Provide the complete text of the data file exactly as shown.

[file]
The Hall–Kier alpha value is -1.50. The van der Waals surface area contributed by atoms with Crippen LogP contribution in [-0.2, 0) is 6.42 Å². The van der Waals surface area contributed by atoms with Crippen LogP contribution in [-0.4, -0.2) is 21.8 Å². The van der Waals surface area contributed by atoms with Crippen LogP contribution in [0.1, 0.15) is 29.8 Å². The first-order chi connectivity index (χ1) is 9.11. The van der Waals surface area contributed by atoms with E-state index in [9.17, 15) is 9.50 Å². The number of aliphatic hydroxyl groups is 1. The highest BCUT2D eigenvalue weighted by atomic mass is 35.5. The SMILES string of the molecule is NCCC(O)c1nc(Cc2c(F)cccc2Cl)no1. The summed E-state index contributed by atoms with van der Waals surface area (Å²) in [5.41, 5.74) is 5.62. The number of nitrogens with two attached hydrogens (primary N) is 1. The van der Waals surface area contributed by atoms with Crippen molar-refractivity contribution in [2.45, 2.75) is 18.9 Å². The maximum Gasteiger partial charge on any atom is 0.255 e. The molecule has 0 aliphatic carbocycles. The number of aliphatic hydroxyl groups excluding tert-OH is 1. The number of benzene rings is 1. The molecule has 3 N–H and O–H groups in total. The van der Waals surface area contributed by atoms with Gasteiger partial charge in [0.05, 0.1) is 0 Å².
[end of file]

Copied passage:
The Hall–Kier alpha value is -1.50. The van der Waals surface area contributed by atoms with Crippen LogP contribution in [-0.2, 0) is 6.42 Å². The van der Waals surface area contributed by atoms with Crippen LogP contribution in [-0.4, -0.2) is 21.8 Å². The van der Waals surface area contributed by atoms with Crippen LogP contribution in [0.1, 0.15) is 29.8 Å². The first-order chi connectivity index (χ1) is 9.11. The van der Waals surface area contributed by atoms with E-state index in [9.17, 15) is 9.50 Å². The number of aliphatic hydroxyl groups is 1. The highest BCUT2D eigenvalue weighted by atomic mass is 35.5. The SMILES string of the molecule is NCCC(O)c1nc(Cc2c(F)cccc2Cl)no1. The summed E-state index contributed by atoms with van der Waals surface area (Å²) in [5.41, 5.74) is 5.62. The number of nitrogens with two attached hydrogens (primary N) is 1. The van der Waals surface area contributed by atoms with Crippen molar-refractivity contribution in [2.45, 2.75) is 18.9 Å². The maximum Gasteiger partial charge on any atom is 0.255 e. The molecule has 0 aliphatic carbocycles. The number of aliphatic hydroxyl groups excluding tert-OH is 1. The number of benzene rings is 1. The molecule has 3 N–H and O–H groups in total. The van der Waals surface area contributed by atoms with Gasteiger partial charge in [0.05, 0.1) is 0 Å².